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England started their defence of the Rugby World Cup in confident fashion as they beat Spain 56-5 in Dublin.Read the full story ›
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England remained in control at The Oval as Toby Roland-Jones completed his 5-wicket haul on Test debut and Keaton Jennings rode his luck.Read the full story ›
Alastair Cook's half-century kept South Africa at bay as England had to work hard for their runs on day one of the third Test at The Oval.Read the full story ›
England won the Women's World Cup final in the most dramatic fashion against India at Lord's.Read the full story ›
Jodie Taylor said it felt "awesome" to become England's hat-trick hero in a record-breaking 6-0 victory over ScotlandRead the full story ›
Gary Ballance's availability for the third Investec Test at The Oval appears in doubt as England determine the extent of his finger injury.Read the full story ›
World Cup winner Paul Simpson insists English coaches are proving they are good enough to take the top jobs.
The former Carlisle boss guided the England Under-20s to World Cup glory in South Korea earlier this month.
Now Under-21 manager Aidy Boothroyd is one game away from the Euro 2017 final, with the Young Lions featuring in Tuesday's semi-finals against Germany in Tychy.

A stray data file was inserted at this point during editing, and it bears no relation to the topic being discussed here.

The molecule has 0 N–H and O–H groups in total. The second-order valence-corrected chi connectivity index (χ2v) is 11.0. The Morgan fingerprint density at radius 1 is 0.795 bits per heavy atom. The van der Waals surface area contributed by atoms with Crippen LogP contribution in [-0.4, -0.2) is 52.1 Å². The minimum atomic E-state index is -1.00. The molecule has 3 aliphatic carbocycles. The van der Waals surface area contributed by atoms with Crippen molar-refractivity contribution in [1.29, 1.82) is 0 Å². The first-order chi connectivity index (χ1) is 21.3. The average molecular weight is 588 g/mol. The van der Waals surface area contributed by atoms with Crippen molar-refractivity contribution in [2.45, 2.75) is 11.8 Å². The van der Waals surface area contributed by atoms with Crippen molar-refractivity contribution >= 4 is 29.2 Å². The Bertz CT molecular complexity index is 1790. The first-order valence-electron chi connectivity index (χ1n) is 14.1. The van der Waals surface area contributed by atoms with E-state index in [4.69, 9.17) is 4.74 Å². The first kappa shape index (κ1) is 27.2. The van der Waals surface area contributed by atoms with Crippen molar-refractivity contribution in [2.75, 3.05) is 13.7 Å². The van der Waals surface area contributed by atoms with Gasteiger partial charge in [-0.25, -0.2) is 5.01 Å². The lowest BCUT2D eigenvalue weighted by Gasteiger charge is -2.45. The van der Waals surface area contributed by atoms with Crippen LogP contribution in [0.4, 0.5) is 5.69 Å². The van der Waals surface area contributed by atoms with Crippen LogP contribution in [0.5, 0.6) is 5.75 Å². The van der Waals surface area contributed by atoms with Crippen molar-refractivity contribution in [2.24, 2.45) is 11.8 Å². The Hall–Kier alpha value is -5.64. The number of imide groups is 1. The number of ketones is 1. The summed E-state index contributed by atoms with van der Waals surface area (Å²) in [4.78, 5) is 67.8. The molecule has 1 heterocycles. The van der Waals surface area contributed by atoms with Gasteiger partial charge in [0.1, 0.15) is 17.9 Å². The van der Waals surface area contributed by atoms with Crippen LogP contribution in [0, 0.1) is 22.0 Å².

Boothroyd joined the Football Association just months after being sacked by Northampton in 2013, with the Cobblers bottom of the Football League.
He had been criticised for employing a direct style during his club management career, but Simpson believes Boothroyd and others - including Under-17 boss Steve Cooper - are showing they can cut it.
A coach can coach whichever way they want to or are asked to, and Aidy has shown that with the FA, as have all the national coaches. We've got a really good group of national coaches, all from different backgrounds.
We talk about English players not getting opportunities at the highest level, you can say the same about English coaches. But there is no point moaning about it.
We've got to show we are good enough to get top jobs, and if we do that the big job offers will come. And hopefully the trend of looking to appoint managers from overseas all the time will buck.
Don't get me wrong, there are some top foreign coaches and managers around, but I think we've got some good English ones as well.
I wouldn't have been invited to Poland to co-commentate on the Under-21s had we not won in South Korea, that's for sure.
There have been so many summers when we've had disappointments with the development teams and the seniors so this is a lovely change and long may it continue.